Wednesday, January 16, 2013

Screenwriting eurekas can be a long time coming

Entry deadline for the Frank Deasy Award looms [Feb 1st]. Run by BBC Scotland Drama, Creative Scotland and the BBC writersroom, the contest honours the acclaimed TV dramatist who wrote Looking After Jojo, Real Men and the last Prime Suspect.

Whoever wins will be offered a residency at BBC Scotland for six months, developing original ideas for BBC1 with prospects for a script commission. Entrants must be Scottish or live in Scotland, with a professional credit in TV, theatre, radio or film.

I'm using the Feb 1st deadline as motivation for a much-delayed project. Years ago I write the pilot for a hour-long new weekly continuing drama, Families At War. It was the major project for my screenwriting MA, and helped get me a trial at Doctors on BBC1.

The script shrank to 28 pages, then expanded back to 48 pages. That version was a Red Planet Prize finalist in 2009 and still serves as a calling card sometimes, but it's deeply flawed. For a start, there are eight competing storylines, instead of two or three.

As a consequence none of the characters get enough room to reveal who they really are. [It's a bad habit I sometimes have - clogging plot with complications, instead of exploring the complexities of a few core characters, their wants, needs and flaws.]

Even my A story is problematic, with incident after incident happening to the central character, rather than focusing on his actions, reactions and decisions to those incidents. Thinking about that last week, I had a belated realisation after my script's structure.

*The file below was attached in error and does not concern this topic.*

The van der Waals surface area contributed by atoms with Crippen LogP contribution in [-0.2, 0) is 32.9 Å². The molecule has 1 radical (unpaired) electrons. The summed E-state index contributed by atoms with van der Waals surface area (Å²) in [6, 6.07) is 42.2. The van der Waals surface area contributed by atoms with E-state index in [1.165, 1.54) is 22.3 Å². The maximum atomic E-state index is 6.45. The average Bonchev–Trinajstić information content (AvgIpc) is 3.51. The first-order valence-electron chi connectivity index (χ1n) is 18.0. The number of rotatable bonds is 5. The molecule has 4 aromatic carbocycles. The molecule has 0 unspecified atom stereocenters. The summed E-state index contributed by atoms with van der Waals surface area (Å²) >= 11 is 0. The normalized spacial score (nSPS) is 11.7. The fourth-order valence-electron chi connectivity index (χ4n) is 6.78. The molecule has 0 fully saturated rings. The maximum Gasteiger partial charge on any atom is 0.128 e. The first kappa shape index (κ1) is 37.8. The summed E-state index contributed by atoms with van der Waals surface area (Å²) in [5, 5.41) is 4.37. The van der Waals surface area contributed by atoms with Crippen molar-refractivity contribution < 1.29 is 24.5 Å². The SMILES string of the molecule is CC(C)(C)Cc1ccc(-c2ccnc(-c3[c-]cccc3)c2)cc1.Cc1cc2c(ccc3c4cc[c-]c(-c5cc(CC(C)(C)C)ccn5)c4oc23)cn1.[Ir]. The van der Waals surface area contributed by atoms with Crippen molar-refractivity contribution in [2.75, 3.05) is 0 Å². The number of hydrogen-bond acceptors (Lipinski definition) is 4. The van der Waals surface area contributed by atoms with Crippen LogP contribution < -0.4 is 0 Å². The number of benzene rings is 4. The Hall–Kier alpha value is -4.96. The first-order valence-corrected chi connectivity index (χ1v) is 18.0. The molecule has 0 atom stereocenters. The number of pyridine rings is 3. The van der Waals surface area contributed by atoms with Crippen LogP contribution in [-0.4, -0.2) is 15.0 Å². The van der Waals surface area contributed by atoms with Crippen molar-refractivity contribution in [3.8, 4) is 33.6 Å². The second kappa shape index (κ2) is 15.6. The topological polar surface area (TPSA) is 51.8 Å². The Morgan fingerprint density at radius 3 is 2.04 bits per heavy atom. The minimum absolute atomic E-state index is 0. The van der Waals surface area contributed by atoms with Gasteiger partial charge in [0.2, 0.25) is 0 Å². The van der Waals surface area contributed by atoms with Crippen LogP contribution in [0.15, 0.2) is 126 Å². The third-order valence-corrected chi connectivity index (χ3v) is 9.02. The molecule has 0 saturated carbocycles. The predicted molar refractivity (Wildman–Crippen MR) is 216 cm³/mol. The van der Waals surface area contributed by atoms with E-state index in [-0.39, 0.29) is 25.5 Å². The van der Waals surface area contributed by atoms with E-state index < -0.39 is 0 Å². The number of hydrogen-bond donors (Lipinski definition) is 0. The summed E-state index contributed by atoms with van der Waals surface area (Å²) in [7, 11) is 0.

Every version of the script to date ends on a double-whammy - when rioters attack the protagonist's livelihood, he chooses to stand and fight [a rare case of him being active]. But next day police arrest the protagonist instead of the rioters - the end.

Last weekend I finally realised the next day coda doesn't belong in the pilot. Why? Each ep has a different family member as protagonist. Episode two will now open with the husband being arrested and focus on how the family matriarch responds.

Having changed my structure, I'm replotting the pilot to ensure each beat of the A story is driven by my protagonist's action, reactions and decisions. Because it's a factually-inspired historical drama, there are events that must happen at fixed moments.

The underlying problem with all my previous versions was that I let historical fact dictate structure. I fell in love with the events I'd found through research, rather than keeping my focus on how those events challenged my characters' inherent flaws.

The next day coda felt like a fabulous ending for my pilot. But it belongs at the start of episode two, propelling the drama in a fresh direction, providing an engine that will help drive the plot. Good to finally have that eureka. Shame it took so long. Onwards!

No comments: